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  1. Template:Infobox book Brak the Barbarian is a fantasy novel by John Jakes featuring his sword and sorcery hero of the same name. It was first published in paperback by Avon Books in July 1968.   The chapters titled "The Courts of the Conjurer" and "Ghosts of Stone" originally appeared as in different form as the "The Pillars of Chambalor" and "The Silk of Shaitan" in the magazine "Fantastic Stories", in v. 14, no. 3, March 1965, and v. 14, no. 4, April 1965, respectively. The April issue featured the Brak story in its title illustration. The novel was reprinted by Pocket Books  in July 1977, and by Tower Books in April 1981. The first trade paperback edition was published by e-reads.com in 1999. British editions were issued by Tandem in 1970 (reprinted in 1976) and Star/W. H. Allen in December 1987. It was later gathered together with The Mark of the Demons and two stories from The Fortunes of Brak into the omnibus collection Brak the Barbarian / Mark of the Demons, published as an ebook by Open Road Integrated Media in July 2012. The novel has been translated into German[1]


 

PlotEdit

Brak, a blond, braided and broadsword-wielding barbarian from the frozen north, is an outcast from his people for questioning the traditional war gods. He seeks to reach the glorious southern realm of Khurdisan the Golden, rumors of which have reached even his country. His first stop is the city of Kambda Kai, once great but now afflicted by worshipers of the demon god Yob-Haggoth. Here too his religious skepticism gets Brak in trouble, immediately bringing him into conflict with the corrupt and evil cult. He wins free, but the demon worshipers and their foul monsters infest all the lands between him and his goal, and in consequence every step of his journey brings new challenges, including the soul-taking Septegundus and the witch Ariane. The novel (and indeed the series) deals with Brak's episodic quest as he overcomes threat after threat, with the dream of Khurdisan ever before him.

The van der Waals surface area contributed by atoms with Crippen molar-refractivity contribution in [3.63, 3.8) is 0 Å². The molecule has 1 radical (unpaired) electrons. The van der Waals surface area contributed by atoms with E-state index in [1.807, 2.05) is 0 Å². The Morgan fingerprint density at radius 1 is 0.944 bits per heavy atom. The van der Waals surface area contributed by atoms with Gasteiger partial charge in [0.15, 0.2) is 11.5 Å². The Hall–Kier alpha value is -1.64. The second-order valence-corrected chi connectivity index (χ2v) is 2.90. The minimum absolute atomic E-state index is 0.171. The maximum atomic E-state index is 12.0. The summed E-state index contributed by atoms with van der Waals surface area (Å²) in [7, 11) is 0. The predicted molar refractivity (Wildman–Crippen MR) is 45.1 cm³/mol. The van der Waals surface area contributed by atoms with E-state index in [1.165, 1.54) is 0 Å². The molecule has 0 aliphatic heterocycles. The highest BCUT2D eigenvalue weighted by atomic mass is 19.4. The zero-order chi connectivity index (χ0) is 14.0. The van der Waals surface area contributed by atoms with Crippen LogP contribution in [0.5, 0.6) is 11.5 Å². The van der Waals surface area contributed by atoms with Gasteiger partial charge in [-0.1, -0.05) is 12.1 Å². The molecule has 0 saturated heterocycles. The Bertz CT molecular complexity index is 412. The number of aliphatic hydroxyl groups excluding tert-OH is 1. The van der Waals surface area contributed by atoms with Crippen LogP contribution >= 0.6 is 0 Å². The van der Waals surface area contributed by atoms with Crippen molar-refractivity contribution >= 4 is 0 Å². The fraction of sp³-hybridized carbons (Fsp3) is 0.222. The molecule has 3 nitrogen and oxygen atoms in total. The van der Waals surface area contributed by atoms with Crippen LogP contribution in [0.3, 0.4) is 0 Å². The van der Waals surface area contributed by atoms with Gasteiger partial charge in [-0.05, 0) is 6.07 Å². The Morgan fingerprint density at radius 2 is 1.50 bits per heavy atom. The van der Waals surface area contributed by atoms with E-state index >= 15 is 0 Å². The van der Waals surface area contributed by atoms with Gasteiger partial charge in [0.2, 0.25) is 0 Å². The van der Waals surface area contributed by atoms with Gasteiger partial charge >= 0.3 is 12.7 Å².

Brak the BarbarianEdit

[edit] Brak the Barbarian (1968)

A warrior forced to battle the evil that thwarts his destiny, Brak must combat sorcery and plagues as he journeys south to Khurdisan. Before reaching this paradise city, he must hack his way through the obstacle after obstacle as he passes through unknown lands. But between his broadsword and heart he is able to overcome certain death at the hands of monsters like Septegundus (capturer of souls) and Ariane (a spellbinding witch). Now his life lies in the hands of fate ? It is great to see these John Jakes' Brak novels available as digital editions -Good heroic fantasy in the shadow of Conan. just don't understand why they didn't package them in the correct order. This volume contains the first and third Brak novels, along with some bonus material from the fifth novel. The next collection collects the 2nd and 4th novels along with more bonus material from the 5th....odd, no? Brak's adventures are good heroic fantasy in the shadow of Conan. The action moves along well, and the setting is full of "swords and sorcery".